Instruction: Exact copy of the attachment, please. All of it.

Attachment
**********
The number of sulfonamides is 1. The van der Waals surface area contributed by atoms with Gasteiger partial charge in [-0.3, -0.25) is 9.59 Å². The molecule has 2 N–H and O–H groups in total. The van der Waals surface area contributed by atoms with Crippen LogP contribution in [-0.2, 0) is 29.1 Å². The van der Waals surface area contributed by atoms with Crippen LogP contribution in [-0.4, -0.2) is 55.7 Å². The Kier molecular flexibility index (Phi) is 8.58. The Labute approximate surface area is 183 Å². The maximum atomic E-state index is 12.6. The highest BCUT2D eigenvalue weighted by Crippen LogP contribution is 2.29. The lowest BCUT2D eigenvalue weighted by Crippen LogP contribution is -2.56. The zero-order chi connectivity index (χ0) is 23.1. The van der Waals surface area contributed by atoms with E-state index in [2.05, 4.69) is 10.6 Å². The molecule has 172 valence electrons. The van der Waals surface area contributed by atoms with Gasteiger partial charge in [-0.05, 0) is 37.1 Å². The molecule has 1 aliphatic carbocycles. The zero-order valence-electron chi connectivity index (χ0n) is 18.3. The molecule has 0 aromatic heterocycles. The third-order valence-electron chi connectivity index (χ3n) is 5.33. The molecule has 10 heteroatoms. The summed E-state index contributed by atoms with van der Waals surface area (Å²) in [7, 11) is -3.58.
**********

The number of sulfonamides is 1. The van der Waals surface area contributed by atoms with Gasteiger partial charge in [-0.3, -0.25) is 9.59 Å². The molecule has 2 N–H and O–H groups in total. The van der Waals surface area contributed by atoms with Crippen LogP contribution in [-0.2, 0) is 29.1 Å². The van der Waals surface area contributed by atoms with Crippen LogP contribution in [-0.4, -0.2) is 55.7 Å². The Kier molecular flexibility index (Phi) is 8.58. The Labute approximate surface area is 183 Å². The maximum atomic E-state index is 12.6. The highest BCUT2D eigenvalue weighted by Crippen LogP contribution is 2.29. The lowest BCUT2D eigenvalue weighted by Crippen LogP contribution is -2.56. The zero-order chi connectivity index (χ0) is 23.1. The van der Waals surface area contributed by atoms with E-state index in [2.05, 4.69) is 10.6 Å². The molecule has 172 valence electrons. The van der Waals surface area contributed by atoms with Gasteiger partial charge in [-0.05, 0) is 37.1 Å². The molecule has 1 aliphatic carbocycles. The zero-order valence-electron chi connectivity index (χ0n) is 18.3. The molecule has 0 aromatic heterocycles. The third-order valence-electron chi connectivity index (χ3n) is 5.33. The molecule has 10 heteroatoms. The summed E-state index contributed by atoms with van der Waals surface area (Å²) in [7, 11) is -3.58.